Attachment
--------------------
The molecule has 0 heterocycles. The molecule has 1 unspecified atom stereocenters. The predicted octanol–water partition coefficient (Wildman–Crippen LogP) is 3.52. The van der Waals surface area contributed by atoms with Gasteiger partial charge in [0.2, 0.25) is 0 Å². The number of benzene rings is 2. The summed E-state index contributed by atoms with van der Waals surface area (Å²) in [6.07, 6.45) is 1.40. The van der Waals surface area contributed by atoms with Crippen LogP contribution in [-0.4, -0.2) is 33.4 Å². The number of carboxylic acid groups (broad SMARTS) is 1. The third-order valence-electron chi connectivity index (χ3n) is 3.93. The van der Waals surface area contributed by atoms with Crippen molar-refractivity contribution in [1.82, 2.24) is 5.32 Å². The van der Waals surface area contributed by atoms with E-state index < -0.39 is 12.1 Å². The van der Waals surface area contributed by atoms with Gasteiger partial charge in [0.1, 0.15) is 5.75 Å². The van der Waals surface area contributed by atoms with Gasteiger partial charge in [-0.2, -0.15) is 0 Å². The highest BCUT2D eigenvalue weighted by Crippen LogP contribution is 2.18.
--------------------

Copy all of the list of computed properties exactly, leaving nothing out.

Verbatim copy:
The molecule has 0 heterocycles. The molecule has 1 unspecified atom stereocenters. The predicted octanol–water partition coefficient (Wildman–Crippen LogP) is 3.52. The van der Waals surface area contributed by atoms with Gasteiger partial charge in [0.2, 0.25) is 0 Å². The number of benzene rings is 2. The summed E-state index contributed by atoms with van der Waals surface area (Å²) in [6.07, 6.45) is 1.40. The van der Waals surface area contributed by atoms with Crippen LogP contribution in [-0.4, -0.2) is 33.4 Å². The number of carboxylic acid groups (broad SMARTS) is 1. The third-order valence-electron chi connectivity index (χ3n) is 3.93. The van der Waals surface area contributed by atoms with Crippen molar-refractivity contribution in [1.82, 2.24) is 5.32 Å². The van der Waals surface area contributed by atoms with E-state index < -0.39 is 12.1 Å². The van der Waals surface area contributed by atoms with Gasteiger partial charge in [0.1, 0.15) is 5.75 Å². The van der Waals surface area contributed by atoms with Gasteiger partial charge in [-0.2, -0.15) is 0 Å². The highest BCUT2D eigenvalue weighted by Crippen LogP contribution is 2.18.